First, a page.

Sen. Jeff Flake (R-Ariz.) says President
Donald Trump’s attacks against the press are reminiscent of similar tactics employed by Soviet dictator Joseph Stalin.
During his first year in office, Trump has repeatedly blasted the nation’s news media as “fake” and dishonest, even going so far as to call it “
the enemy of the American people” last year.
Appearing on ABC’s “This Week” program on Sunday, Flake, a frequent critic of the president, said he planned to give a speech Wednesday about the president’s behavior.
“When you reflexively refer to the press as the enemy of the people or fake news, that has real damage,” Flake said on Sunday to ABC host George Stephanopoulos. “It has real damage to our standing in the world. And I noted how bad it is for a president to take what was popularized by Joseph Stalin, the enemy of the people, to refer to the press.”
Stalin infamously used the phrase “enemies of the people” to consolidate power during the early years of the Soviet Union, sending critics and detractors to suffer in labor camps.
Meanwhile, Trump on Wednesday is also expected to announce the winners of something he dubbed as the “The Fake News Awards.” The prizes, he said, will go to “the most corrupt and biased” news organizations.
Trump over the weekend disputed The Wall Street Journal’s account of an interview he did with the paper last week in which he was quoted as saying he probably has a very good relationship with North Korean leader Kim Jong Un. Trump claimed on Twitter that he actually said “I’d have a good relationship with” the
authoritarian leader, a distinction he called a “big difference.”
The Wall Street Journal, however, posted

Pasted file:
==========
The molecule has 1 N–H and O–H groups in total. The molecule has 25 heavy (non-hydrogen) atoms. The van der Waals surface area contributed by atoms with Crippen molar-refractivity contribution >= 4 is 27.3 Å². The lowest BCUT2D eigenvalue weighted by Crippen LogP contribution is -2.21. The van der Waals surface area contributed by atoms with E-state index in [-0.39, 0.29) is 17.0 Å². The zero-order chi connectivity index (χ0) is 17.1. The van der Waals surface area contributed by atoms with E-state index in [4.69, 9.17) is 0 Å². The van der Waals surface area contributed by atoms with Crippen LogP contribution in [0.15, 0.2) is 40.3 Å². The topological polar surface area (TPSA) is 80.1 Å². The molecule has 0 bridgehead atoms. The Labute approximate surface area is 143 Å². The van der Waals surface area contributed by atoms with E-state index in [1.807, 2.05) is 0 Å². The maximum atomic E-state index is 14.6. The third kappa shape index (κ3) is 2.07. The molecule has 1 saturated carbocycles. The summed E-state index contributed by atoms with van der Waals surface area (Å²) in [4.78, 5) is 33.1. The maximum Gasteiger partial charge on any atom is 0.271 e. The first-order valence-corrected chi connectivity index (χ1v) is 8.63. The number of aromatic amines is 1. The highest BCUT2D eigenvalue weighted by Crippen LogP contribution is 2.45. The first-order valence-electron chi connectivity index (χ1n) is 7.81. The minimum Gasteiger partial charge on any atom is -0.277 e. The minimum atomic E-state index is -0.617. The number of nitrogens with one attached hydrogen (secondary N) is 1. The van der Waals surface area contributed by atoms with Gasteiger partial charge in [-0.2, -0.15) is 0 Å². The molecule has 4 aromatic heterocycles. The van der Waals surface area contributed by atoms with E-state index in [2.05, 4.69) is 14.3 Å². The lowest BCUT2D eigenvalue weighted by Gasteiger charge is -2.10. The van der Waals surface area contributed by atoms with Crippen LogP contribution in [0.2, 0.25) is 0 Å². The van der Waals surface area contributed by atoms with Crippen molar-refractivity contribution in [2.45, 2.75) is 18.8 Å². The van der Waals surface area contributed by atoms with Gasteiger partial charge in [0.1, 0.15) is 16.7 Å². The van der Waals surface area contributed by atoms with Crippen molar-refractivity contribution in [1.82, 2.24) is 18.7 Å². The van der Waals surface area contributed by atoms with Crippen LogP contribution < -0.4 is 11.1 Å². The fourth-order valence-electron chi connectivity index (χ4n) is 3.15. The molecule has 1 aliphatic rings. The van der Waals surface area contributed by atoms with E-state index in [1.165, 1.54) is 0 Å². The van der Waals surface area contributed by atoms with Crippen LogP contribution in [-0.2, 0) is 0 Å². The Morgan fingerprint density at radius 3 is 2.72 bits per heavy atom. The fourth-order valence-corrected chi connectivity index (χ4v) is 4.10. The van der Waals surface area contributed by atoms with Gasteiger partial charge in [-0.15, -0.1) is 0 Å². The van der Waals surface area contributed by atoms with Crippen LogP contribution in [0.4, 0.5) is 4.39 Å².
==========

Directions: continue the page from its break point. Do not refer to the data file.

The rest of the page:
audio of the interview on Sunday and said it stood by its reporting. Story continues CORRECTION: A previous version of this article said that Flake’s Sunday quote was an excerpt from an advanced copy of his speech. Also on HuffPost Sen. John McCain (Ariz.) "Donald Trump’s behavior this week, concluding with the disclosure of his demeaning comments about women and his boasts about sexual assaults, make it impossible to continue to offer even conditional support for his candidacy," McCain said in a statement. Sen. Kelly Ayotte (N.H.) Ayotte never formally endorsed Trump, but said she was withdrawing her support. "I wanted to be able to support my party's nominee, chosen by the people, because I feel strongly we need a change in direction in our country. However, I'm a mom and an American first, and I cannot and will not support a candidate who brags about degrading and assaulting women. I will not be voting for Donald Trump or Hillary Clinton and instead will be writing in Governor Pence on election day." Rep. Cresent Hardy (Nev.) "I will no longer support the guy at the top of the ticket," Hardy said on Saturday. Sen. Dan Sullivan (Alaska) "We need national leaders who can lead by example on [sexual assault and domestic violence]. The reprehensible revelations about Donald Trump have shown me that he can't. Therefore I am withdrawing my support for his candidacy," Sullivan said in a statement. Rep. Ann Wagner (Mo.) "I have committed my short time in Congress to fighting for the most vulnerable in our society. As a strong and vocal advocate for victims of sex trafficking and assault, I must be true to those survivors and myself and condemn the predatory and reprehensible comments of Donald Trump," Wagner said in a statement to the St. Louis Post-Dispatch. ""I withdraw my endorsement and call for Governor Pence to take the lead so we can defeat Hillary Clinton." Rep. Rodney Davis (R-Ill.) "The abhorrent comments made by Donald Trump are inexcusable and go directly against what I've been doing in Washington to combat assaults on college campuses. Because of this, I am rescinding my support for Donald Trump and asking to have my name removed from his agriculture advisory committee. With the terrible options America has right now, I cannot cast my vote for any of the candidates, so I hope Donald Trump withdraws from the race so the American people can elect Mike Pence as our next president," Davis said in a statement to the St. Louis Post-Dispatch. Sen. Shelley Moore Capitol (W. Va.) "As a woman, a mother, and a grandmother to three young girls, I am deeply offended by Trump's remarks, and there is no excuse for the disgusting and demeaning language. Women have worked hard to gain the dignity and respect we deserve. The appropriate next step may be for him to reexamine his candidacy. Sen. Cory Gardner (Colo.) "I will not vote for Donald Trump,” he said in a statement. “If Donald Trump wishes to defeat Hillary Clinton, he should do the only thing that will allow us to do so — step aside, and allow Mike Pence to be the Republican party’s nominee. If he fails to do so, I will not vote for Hillary Clinton but will instead write-in my vote for Mike Pence.” Alabama Gov. Robert Bentley "I endorsed Governor John Kasich for President, because I felt like he was the most qualified and the best person to lead our nation. I certainly won't vote for Hillary Clinton, but I cannot and will not vote for Donald Trump," Bentley said in a statement. Rep. Tom Rooney (Fla.) “As the father of three young sons, I don’t want my boys growing up in a world where the President of the United States is allowed to speak or treat women the way Donald Trump has,” Rooney said in a statement. "“My greatest responsibility in life is to try and be a good husband and father. If I support Donald Trump, I will be telling my boys that I think it is okay to treat women like objects – and I’ll have failed as a dad.” Rep. Erik Paulsen (Minn.) "I will not be voting for him,” Paulsen said in a statement. Rep Joe Heck (Nev.) “I can no longer look past the pattern of behavior and comments that have been made by Donald Trump,” Heck said on Saturday. “Therefore, I cannot in good conscience continue to support Donald Trump.” Rep. Frank LoBiondo (N.J.) “Saying this election has been incredibly disappointing is an understatement. It never had to be this way. We should be debating the issues that affect our nation’s future. Instead we have two horribly flawed choices. It is clear that neither Donald Trump nor Hillary Clinton can unify a deeply divided country.“I have repeatedly and strongly spoken out against Mr. Trump when he degrades and insults women, minority groups and Gold Star military families. I will not vote for a candidate who boasts of sexual assault. It is my conclusion that Mr. Trump is unfit to be President.“Similarly Secretary Clinton’s dishonorable actions – flagrantly ignoring federal laws, repeated failures in judgment on critical foreign policy and national security decisions, and intentionally lying to Congress and the American people – have disqualified her.“I cannot support and will not vote for Donald Trump or Hillary Clinton to be President of the United States. I will write in Governor Mike Pence for President,” LoBiondo said in a statement. Sen. Deb Fischer (Neb.) "The comments made by Mr. Trump were disgusting and totally unacceptable under any circumstance. It would be wise for him to step aside and allow Mike Pence to serve as our party's nominee," Fischer said in a statement. But she later said she planned to vote for Trump anyway. Rep. Bradley Byrne (Ala.) "Donald Trump's comments regarding women were disgraceful and appalling," Byrne said in a statement. "There are absolutely no circumstances when it would ever be appropriate to speak of women in such a way." "It is now clear Donald Trump is not fit to be President of the United States and cannot defeat Hillary Clinton. I believe he should step aside and allow Governor Pence to lead the Republican ticket." Byrne later said that he would, after all, support the Republican ticket. Rep. Scott Garrett (N.J.) Garrett said that Trump's running mate, Indiana Gov. Mike Pence, would be "the best nominee for the Republican Party to defeat Hillary Clinton," according to the AP. Garrett later said he still intended to vote for the GOP nominee. "Donald Trump remains the nominee of the Republican Party, and Rep. Garrett has always said he will vote for the Republican Party nominee,” his campaign manager said. Rep. Jason Chaffetz (R-Utah) "I'm out. I'm pulling my endorsement," Chaffetz said in an interview on Friday. "I can not support in any way, shape or form the comments or approach Donald Trump has taken. This is so over the top, it is not even acceptable in locker rooms. It shouldn't be acceptable anywhere. We are talking about the president of the United States. I want someone of high moral values." But less than a month later, Chaffetz tweeted that he would vote for Trump after all. Sen. John Thune (S.D.) "Donald Trump should withdraw and Mike Pence should be our nominee effective immediately," Thune tweeted. But Thune said he still intends to vote for Trump. Love HuffPost? Become a founding member of HuffPost Plus today. This article originally appeared on HuffPost.